Meanwhile I have, the honor to submit'
my - sucgestions ;, regarding a the ' moro -
congested portions of the sugges- .
' tions ; which' I hope may soon bear
. fruit '. in a ' more ':. beautiful , and con- '
, venient Los Angeles. „ .; :;^^
» . »
WATERS-PIERCE OIL CO.
LOSES IN HIGHER COURT
By Associated Pies*. . ' "¦ ¦ , „ ' ¦-• ¦¦ ¦. : '.'.;.,
NEW ORLEANS. Deo. i B.— The United
. Ft.itos • circuit j court ,' of ¦. appeals ' today
"'handed down a decision reversing the do
1 (i.sion of the United States, circuit court
nt 1 Sherman, ! Tex., t In - the ' case "of ;, the
' • Waters- Pierce Oil company and giving the
Texas state courts , jurisdiction In th*
matter. '."'•. "' ' •!.'•¦ •' ¦ .
" Applications wert!' made In both: state
• and'federal courts for a' receivership, and
'! thi United, Stri.t«a court* at.' Bhorman '4 up
'¦i pointed 'ii- revolver and Hold that 11 state
»t6urt'li.-idjurlfdl<:tion, and 'whllo the order
-, .1 ¦' lii.i ¦ federal . court '> at ,' Shopin'tn w t sus
3 peniled [ the decision of . the ; a tute court ' it
did not abolish it. . . '".¦' '-; : '\;.'.
Los Angeles Herald.
$100,000 FIRE ON
CENTRAL AVENUE
Domestic Laundry Swept Ou:
. of Existence and Apartment
House Also Destroyed With
Contents — Crossed Wires Arc
Cause of Fire.
{The plant .of the Domestic laundry,
owned by J. 11. I'raiher A Ilro.. and tli«
oporiiuent liounc of Carl liPonbardt in
Hie. rear nt Sixteenth street and Central
nvenoe',', vi ere uenfVoj-ed .hy {Ire at 2
o'clock, thin nrorulnur, ,'lnvolrlng a I<>»*
of *ioo.ooo. with ' Insurance of Una than
one-fourth of dim SUM", ' •"'. ' . : '
I,' The fire started /rum' Vniiwil electric
wires In the laundry .hiiitriing. a frame
1 ntructure two atorlea In bvlgbt, and br
< fore ' tin" .'Urc- department : . arrived bail
spread .all, over : the building; and sit
tacked . the ' upurtment bonne", tn' the
I rear. I . •.". [j'Xl '. ' ¦ '' \'*'{' ' ' " :
j ;' .'""he On men also burned a lot of ma
terial In the yard of • the Los j Angeles
| railway adjoining, 11«<- Inn* here being
about 910,000 In tics, lumber mid hours
: of Mock. .-...• . .'¦•'¦¦ v .. "-j'\ ¦•¦ '\ '.¦'."...
A. Poaslaa;, H. I. Itoper and George
Deason, occupants of the apartment
house, lost all their furniture and per
sonul properly, tin- members of tbe
family escaping: only In their night
clothes.
The- loss on both buildings in total.
Oldest Lawyer Dead
:By Associate*! Press. ..' •• '. '. .' . ' .", -. \ ,
: ¦;BAJs'GOR, Me.. Dec. , 3.— Albert ' W.
| Paine, said to be the oldest practicing
; lawyer in tho United "States, died ; at his
! home hero tonight,: aged 96 years. He
had ; been In . good health up to within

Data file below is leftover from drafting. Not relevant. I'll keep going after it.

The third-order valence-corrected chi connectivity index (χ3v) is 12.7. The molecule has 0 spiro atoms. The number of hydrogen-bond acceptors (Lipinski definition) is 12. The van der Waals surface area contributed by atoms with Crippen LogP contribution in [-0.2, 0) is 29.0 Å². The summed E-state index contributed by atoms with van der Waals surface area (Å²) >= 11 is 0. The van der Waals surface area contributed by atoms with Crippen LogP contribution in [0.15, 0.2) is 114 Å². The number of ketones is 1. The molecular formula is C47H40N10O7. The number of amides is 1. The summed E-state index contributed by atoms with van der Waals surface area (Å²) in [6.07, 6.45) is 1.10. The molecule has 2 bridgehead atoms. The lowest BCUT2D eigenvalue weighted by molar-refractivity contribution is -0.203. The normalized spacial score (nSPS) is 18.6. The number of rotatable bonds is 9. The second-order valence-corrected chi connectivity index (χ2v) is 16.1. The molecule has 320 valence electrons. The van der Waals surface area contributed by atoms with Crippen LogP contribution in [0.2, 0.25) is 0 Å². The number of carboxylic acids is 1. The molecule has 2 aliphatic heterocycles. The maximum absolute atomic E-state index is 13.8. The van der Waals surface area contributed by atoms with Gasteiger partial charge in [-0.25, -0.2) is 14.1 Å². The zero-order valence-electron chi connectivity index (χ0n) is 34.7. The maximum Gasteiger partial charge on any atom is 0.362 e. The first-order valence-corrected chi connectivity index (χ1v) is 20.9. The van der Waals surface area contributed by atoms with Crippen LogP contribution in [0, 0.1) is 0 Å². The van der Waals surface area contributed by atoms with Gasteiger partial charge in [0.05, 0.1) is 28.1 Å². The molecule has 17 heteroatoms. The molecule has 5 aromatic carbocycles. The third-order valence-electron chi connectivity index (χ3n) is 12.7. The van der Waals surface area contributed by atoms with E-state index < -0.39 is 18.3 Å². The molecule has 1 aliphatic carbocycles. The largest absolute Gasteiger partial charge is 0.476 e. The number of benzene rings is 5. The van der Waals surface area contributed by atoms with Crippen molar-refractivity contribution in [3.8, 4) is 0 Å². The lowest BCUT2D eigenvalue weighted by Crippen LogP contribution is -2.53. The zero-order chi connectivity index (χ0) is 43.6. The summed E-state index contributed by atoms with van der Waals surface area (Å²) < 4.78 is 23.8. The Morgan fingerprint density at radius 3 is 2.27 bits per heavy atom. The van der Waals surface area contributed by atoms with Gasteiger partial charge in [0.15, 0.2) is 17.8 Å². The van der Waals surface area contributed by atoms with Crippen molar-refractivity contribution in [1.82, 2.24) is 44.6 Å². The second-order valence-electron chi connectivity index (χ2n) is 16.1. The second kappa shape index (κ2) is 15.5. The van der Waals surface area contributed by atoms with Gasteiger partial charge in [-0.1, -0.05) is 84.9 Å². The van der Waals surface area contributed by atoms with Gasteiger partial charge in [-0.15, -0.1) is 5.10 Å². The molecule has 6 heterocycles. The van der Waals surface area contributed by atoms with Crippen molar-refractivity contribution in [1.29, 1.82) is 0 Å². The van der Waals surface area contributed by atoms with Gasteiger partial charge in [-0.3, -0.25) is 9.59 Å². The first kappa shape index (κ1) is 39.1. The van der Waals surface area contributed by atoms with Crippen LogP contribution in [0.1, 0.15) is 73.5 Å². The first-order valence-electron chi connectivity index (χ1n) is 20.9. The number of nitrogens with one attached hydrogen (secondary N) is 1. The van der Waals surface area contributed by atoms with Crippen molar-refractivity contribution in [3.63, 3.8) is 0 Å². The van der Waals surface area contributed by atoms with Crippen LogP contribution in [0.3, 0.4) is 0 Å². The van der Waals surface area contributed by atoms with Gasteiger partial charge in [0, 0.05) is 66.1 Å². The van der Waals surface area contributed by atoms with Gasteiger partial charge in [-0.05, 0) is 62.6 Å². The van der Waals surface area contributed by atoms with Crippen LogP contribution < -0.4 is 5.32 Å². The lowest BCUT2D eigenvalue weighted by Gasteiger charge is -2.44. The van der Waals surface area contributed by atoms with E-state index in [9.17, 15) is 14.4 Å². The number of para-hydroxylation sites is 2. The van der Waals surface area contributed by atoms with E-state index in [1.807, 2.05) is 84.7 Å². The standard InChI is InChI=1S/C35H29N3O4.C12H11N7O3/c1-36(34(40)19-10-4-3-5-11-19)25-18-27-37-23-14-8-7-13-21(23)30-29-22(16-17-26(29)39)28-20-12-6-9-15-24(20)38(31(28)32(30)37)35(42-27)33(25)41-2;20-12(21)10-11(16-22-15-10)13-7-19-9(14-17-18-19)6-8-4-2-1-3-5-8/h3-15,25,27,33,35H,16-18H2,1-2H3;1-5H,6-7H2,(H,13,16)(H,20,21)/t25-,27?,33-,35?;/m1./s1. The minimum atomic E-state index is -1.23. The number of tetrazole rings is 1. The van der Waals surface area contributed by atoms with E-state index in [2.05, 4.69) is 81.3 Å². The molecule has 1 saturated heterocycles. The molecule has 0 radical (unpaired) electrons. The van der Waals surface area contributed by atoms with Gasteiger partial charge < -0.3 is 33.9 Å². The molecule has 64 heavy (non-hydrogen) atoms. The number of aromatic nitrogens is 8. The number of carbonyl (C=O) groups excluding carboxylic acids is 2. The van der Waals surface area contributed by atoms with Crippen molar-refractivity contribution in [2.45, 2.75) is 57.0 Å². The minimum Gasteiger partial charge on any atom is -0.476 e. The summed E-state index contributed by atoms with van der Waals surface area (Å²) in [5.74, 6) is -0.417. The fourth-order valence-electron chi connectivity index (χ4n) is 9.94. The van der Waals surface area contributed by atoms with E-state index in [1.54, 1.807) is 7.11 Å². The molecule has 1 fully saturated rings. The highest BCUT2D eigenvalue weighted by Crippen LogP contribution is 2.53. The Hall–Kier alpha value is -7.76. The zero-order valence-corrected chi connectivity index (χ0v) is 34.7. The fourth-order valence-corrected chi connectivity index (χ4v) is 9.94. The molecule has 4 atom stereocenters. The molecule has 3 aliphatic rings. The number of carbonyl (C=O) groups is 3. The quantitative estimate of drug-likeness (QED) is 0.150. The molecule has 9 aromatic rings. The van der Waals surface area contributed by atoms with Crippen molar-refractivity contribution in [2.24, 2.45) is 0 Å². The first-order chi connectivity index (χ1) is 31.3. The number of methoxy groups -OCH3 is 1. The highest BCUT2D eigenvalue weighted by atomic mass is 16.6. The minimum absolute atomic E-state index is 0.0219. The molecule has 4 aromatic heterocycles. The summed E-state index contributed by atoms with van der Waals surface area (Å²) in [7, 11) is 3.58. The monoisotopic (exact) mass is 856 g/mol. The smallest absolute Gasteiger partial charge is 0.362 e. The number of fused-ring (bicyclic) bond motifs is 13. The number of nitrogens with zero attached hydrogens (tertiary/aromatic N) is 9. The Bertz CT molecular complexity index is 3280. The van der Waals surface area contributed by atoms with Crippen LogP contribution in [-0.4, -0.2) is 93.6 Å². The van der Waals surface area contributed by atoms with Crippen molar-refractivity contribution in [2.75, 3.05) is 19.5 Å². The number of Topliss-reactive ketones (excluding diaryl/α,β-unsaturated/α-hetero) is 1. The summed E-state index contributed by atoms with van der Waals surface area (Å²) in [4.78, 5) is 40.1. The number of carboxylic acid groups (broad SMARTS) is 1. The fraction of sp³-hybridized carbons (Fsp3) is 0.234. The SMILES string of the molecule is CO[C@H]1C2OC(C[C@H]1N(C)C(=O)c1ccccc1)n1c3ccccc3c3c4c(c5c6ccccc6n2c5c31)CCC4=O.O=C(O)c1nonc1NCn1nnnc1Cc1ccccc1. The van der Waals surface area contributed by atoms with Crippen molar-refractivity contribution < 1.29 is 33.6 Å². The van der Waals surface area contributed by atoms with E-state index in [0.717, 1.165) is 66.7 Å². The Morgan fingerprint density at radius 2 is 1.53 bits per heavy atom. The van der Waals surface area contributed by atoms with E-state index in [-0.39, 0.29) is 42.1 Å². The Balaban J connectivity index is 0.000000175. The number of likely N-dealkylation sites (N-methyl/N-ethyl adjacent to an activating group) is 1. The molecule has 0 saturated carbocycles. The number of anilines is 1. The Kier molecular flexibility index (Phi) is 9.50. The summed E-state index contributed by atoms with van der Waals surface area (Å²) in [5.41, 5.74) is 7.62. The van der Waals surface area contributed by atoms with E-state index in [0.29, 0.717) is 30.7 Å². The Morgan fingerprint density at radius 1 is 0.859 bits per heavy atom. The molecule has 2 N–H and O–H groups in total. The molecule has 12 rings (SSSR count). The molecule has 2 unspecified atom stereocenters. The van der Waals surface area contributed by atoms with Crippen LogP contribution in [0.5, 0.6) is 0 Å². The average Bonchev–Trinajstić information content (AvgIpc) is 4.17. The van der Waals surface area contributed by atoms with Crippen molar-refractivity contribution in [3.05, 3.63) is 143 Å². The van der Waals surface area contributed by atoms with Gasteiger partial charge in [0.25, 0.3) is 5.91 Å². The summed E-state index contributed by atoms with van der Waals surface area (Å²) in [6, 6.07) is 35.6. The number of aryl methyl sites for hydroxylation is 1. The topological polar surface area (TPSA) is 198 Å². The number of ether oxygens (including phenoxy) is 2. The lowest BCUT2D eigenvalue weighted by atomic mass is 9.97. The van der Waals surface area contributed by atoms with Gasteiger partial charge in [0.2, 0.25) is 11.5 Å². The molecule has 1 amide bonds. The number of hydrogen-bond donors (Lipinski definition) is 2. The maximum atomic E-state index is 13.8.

a 'few; weeks; ago and ' attended regularly
¦to his law practice. \ -;".t: . ' . . ...
Capital Stock Increased
IBy Associ»t«< I'r««». : ¦: ' • ; ;-> .
I PITTSBURG, ., Dec. t 3.— .a .-special
' meeting of the • stockholders of the
W.estlnghousei Airbrake company, held
j here today,' it was decided- to Increase
: the capital stock -of the company from
$11, 000.000 to $14,900,000.' ¦•¦' .' ¦ ¦¦¦:¦.'¦'¦ ¦¦
Summary of the News
FORECAST
For Los Angeles and vicinity:
Fair Wednesday: light wast wind.
Maxin.um temperature yesterday,
82 degrees; minimum, 56 degrees.
I '¦! • ; ' '• ¦¦' .•¦¦: '¦••'"/ LOCAL ';'_¦'.¦ '' J '¦' ' ¦'»"¦"/¦
¦ Slayer, r.r • Patrolman ' Lyons ' captured j
offer flerqp struggle. Is felled My billiard
ball hurled by tormer'star of diamond. |
Confesses guilt.* ".'"'. . . """¦• ¦ "'.*"¦
I ..Big guns save license, of : restaurant I
man, Boye; who. pleads case before police
j beard. ¦¦••";.":. •.¦."• ¦;¦¦.'...¦.'•¦•,¦.¦•¦ ¦,'¦¦•¦''
'¦ • Auditor Mushet .urges forfeiture- of "all
I trolley, .'franchises In flery speech before
the council. ¦:;.,¦.¦ • '•' '¦ ' "¦'¦ ' ° - ¦¦' •¦'
. L. B. 'Walt, who sold one* million shares i
of ' mining stock. In > suit demands . return !
cf *141. ..¦ .'-. v • • ::;.; ¦- ;..-•- ' ; . : ' !s's£v 2
Purity of buttermilk, to be. Investigated.
! Skimmed, milk and • acids - ingredients, Is
i accusation. .' ;: . ¦ ". ¦ .-'.
• '.. Historic mission pastor. Rev.' Patrick M. I
: Bannon, is laid In silent grave/ •;
! Doctors testify that : Sergt." Craig, : well :
I known . police official. Is . physically . dis- (
| abled. " .'i' •;"." ¦¦• ':;.'. :¦¦• ¦'¦/.". •¦¦.¦¦• •¦ ¦ ¦ '¦¦
j ' Widow of partner of James Morley, bil- j
I Hard . hall proprietor, alleges fraud. and
j demands accounting. of estate.
I .- Americanized Chinese convicted of burg
! lary; must. pay penalty for crime. :'¦:..-¦;. ¦
I Divorce completes estrangement between
wan and wife who, living beneath same
roof, ignored one another. / :..'.' .¦" ».
E. H. Crowley, labor agent, who defied
police department, denied new license. >
."*¦'• .* ¦ . ¦¦¦¦- '¦ . ""~— \*• - ' . . -¦¦¦-¦
',•• ¦ ¦ ¦ . • '¦• \' COAST ' :¦-¦¦¦¦.-.
I Tirey . 1.,. Ford, on trial | for bribery of
! Ban F.ranclsco supervisors, is acquitted by
! the Jury. .¦ ¦,'• '..• ¦¦ • ¦-. :-:¦¦ /¦¦ .;"•';
' I Oliver grand jury •in -San Francisco,
I which 1 has made a . record in the number
I of Indictments returned, finishes Us. work
| and Is dismissed, by the court. >. •.'•:.- > < ,
i ' Progress Is being ••lade.ln securing jury
ito try George Pettlbone In Boise for
complicity In the murder^of.former Gov
ernor Steunenburg. " •.: ¦¦',¦¦ ¦
,' Nevada mine owners notify unions that
no agreements will be made in the future
because the j unions jj broke faith .. with
the employers.. -„.. 1 .. / • ;':¦ "..;.¦ • ;